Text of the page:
In recent years, Polish surnames have begun to appear more often on the starting lists of the largest global sailing regattas, even though the tradition of single-handed sailing in Poland is nothing new. Back in the 1980s, every child knew that the first Pole to circumnavigate the globe single-handedly was the aforementioned Leonid Teliga in his yacht Opty. But few people have heard of Krystyna Chojnowska-Liszkiewicz who, 10 years after Teliga, became the first woman in history to sail solo around the world (in stages). And even quite recently – in April this year – Captain Joanna Pajkowska completed her trip, sailing into Plymouth harbour after 216 days of solo sailing, becoming the first Polish woman to sail around the world without putting into port. Pajkowska’s long list of achievements include competing in the most important global solo races, as well as The Battle of Gotland.
For Captain Edward “Gale” Zając, the race around Gotland was meant to be the final test before his longed-for start in OSTAR. This brilliant and popular solo sailor, an activist and journalist from Ustka, was still looking for new challenges, despite decades of sailing experience and with thousands of nautical miles under his belt. Participation in ‘The Battle’ was supposed to be the perfect occasion to try out his new yacht, bought in Sweden. Unfortunately, several months before the race, Zając was tragically killed during a regatta near the Hel Peninsula. He fell overboard and, despite a wide-ranging search operation, was not rescued in time. In his memory, the second edition of ‘The Battle’ (2013) was named ‘The Edward “Gale” Zając Memorial’.
The position of the sailors can be followed live right throughout ‘The Battle’. The yachts are fitted with satellite trackers, and, from their mobile phones, the organizers and fans can observe how skippers are doing in the race. In the past, competitors set sail and no more was heard of them, while today every manoeuvre is online. Thanks to this, solo races have become much more attractive and safer. Last year’s Vendée Globe, and the struggles of the best skippers in the world on their super-fast Imoca 60 yachts, were followed by more than four million sailing fans through a special application.
Virtual sailing is also becoming increasingly popular. Via the Virtual Regatta app, you can take part in the biggest sailing races without leaving your computer, and together with the best skippers, ‘sail’ the Vendée Globe or the Volvo Ocean Race. To complete the route around the world, you just have to log in several times a day to trim your sails, correct your course and check where the competition has got to. The whole game takes place alongside the actual race in real time, as well as with the same weather conditions the sailors are experiencing on a given day.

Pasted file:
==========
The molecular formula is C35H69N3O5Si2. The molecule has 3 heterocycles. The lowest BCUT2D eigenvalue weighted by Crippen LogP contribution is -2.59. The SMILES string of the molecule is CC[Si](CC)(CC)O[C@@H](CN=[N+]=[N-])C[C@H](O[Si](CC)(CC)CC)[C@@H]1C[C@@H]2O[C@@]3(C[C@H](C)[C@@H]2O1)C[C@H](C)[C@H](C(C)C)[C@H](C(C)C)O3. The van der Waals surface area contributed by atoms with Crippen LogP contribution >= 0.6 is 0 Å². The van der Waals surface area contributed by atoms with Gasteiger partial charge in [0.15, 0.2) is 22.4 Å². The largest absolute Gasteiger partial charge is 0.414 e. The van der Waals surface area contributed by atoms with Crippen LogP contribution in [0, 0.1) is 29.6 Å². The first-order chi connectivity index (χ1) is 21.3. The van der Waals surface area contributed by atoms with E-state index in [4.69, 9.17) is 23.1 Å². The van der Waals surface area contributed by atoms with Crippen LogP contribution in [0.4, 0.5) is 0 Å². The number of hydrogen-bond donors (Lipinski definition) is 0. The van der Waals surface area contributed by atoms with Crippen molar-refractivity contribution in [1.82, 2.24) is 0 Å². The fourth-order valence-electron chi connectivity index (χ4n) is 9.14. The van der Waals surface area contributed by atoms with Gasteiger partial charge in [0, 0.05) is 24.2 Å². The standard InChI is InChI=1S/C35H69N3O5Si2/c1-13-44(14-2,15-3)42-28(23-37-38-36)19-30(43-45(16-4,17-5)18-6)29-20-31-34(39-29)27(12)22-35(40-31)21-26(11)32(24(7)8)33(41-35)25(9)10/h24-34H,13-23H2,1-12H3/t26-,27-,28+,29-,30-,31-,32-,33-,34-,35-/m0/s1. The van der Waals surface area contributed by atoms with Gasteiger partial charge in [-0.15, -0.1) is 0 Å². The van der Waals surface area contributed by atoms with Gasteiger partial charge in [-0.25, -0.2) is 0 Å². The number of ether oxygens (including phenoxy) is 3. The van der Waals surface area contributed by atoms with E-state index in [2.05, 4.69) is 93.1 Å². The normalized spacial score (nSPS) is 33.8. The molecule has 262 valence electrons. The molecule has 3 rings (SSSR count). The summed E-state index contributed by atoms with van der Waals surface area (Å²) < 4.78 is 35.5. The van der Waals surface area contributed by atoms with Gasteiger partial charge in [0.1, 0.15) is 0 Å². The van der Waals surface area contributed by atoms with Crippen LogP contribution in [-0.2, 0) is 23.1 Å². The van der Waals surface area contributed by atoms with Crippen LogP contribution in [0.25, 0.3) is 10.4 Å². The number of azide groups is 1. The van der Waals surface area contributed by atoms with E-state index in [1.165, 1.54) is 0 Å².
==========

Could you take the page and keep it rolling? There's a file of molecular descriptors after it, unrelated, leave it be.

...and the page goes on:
Let’s return to 2018. First across the line, after three days and six hours at sea, is Blue Horizon, skippered by Jacek Chabowski, who spent the previous night racing head-to-head with Jerzy Matuszak, a veteran of The Battle of Gotland, in his yacht Dancing Queen, which was experiencing comms problems. But it’s not time to crack open the champagne yet, because the official results are only given out once the final competitor has crossed the line; once the times are recalculated relative to the parameters of each yacht.
For the majority of yachts sailing into the Marian Przełom harbour, the times they got in ‘The Battle’ are unimportant. Although each competitor starts with hopes of beating Krystian Szypka’s record, by the end of the course, the greatest achievement is to have completed the race safely, irrespective of what place they finish in.
After the calculations for those racing under ORC certification are complete, the first yacht across the line, Blue Horizon, ends up in fifth place, while first place is taken by Witold Małecki in Good Speed. Dancing Queen, with its comms problems, is fined with an additional 20% time penalty – it doesn’t even make the podium. The open class is won by Krzysztof Kołakowski in one of the three six-metre Minis taking part in The Great Sailing Battle of Gotland.
Last across the finish line is Double Scotch, skippered by a veteran of ‘The Battle’ – one of two female skippers to take part in last year’s race. Aleksandra Emche sailed around Gotland for the fourth time, and this time she fought the longest of all. She reached the finish line after more than 129 hours non-stop on the water, for which she was honoured with a special prize for persistence, named after Edward “Gale” Zając.
The 2019 edition of The Great Sailing Battle of Gotland sets sail on 15th September at 12pm.
Translated by Annie Krasińska